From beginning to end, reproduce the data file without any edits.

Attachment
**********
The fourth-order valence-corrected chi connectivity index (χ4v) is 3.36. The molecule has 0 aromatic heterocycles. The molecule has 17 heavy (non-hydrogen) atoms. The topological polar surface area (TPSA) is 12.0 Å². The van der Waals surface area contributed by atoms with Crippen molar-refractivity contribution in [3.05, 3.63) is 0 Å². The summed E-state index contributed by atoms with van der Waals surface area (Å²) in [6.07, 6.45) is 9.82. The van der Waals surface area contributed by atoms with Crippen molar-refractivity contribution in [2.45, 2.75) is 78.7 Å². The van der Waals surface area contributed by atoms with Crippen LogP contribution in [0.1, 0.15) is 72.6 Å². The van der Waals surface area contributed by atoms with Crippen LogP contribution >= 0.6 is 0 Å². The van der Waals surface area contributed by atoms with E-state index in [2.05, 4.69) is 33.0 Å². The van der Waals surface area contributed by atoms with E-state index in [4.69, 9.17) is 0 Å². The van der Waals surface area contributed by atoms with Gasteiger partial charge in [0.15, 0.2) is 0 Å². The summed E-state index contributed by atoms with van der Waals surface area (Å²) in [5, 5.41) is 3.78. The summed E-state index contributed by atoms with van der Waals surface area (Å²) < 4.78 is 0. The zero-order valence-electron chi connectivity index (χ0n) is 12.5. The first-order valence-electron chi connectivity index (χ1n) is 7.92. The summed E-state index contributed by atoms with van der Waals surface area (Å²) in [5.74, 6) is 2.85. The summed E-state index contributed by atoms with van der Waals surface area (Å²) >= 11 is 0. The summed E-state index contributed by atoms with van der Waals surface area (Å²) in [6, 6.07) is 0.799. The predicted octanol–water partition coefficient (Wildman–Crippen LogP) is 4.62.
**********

The fourth-order valence-corrected chi connectivity index (χ4v) is 3.36. The molecule has 0 aromatic heterocycles. The molecule has 17 heavy (non-hydrogen) atoms. The topological polar surface area (TPSA) is 12.0 Å². The van der Waals surface area contributed by atoms with Crippen molar-refractivity contribution in [3.05, 3.63) is 0 Å². The summed E-state index contributed by atoms with van der Waals surface area (Å²) in [6.07, 6.45) is 9.82. The van der Waals surface area contributed by atoms with Crippen molar-refractivity contribution in [2.45, 2.75) is 78.7 Å². The van der Waals surface area contributed by atoms with Crippen LogP contribution in [0.1, 0.15) is 72.6 Å². The van der Waals surface area contributed by atoms with Crippen LogP contribution >= 0.6 is 0 Å². The van der Waals surface area contributed by atoms with E-state index in [2.05, 4.69) is 33.0 Å². The van der Waals surface area contributed by atoms with E-state index in [4.69, 9.17) is 0 Å². The van der Waals surface area contributed by atoms with Gasteiger partial charge in [0.15, 0.2) is 0 Å². The summed E-state index contributed by atoms with van der Waals surface area (Å²) in [5, 5.41) is 3.78. The summed E-state index contributed by atoms with van der Waals surface area (Å²) < 4.78 is 0. The zero-order valence-electron chi connectivity index (χ0n) is 12.5. The first-order valence-electron chi connectivity index (χ1n) is 7.92. The summed E-state index contributed by atoms with van der Waals surface area (Å²) in [5.74, 6) is 2.85. The summed E-state index contributed by atoms with van der Waals surface area (Å²) >= 11 is 0. The summed E-state index contributed by atoms with van der Waals surface area (Å²) in [6, 6.07) is 0.799. The predicted octanol–water partition coefficient (Wildman–Crippen LogP) is 4.62.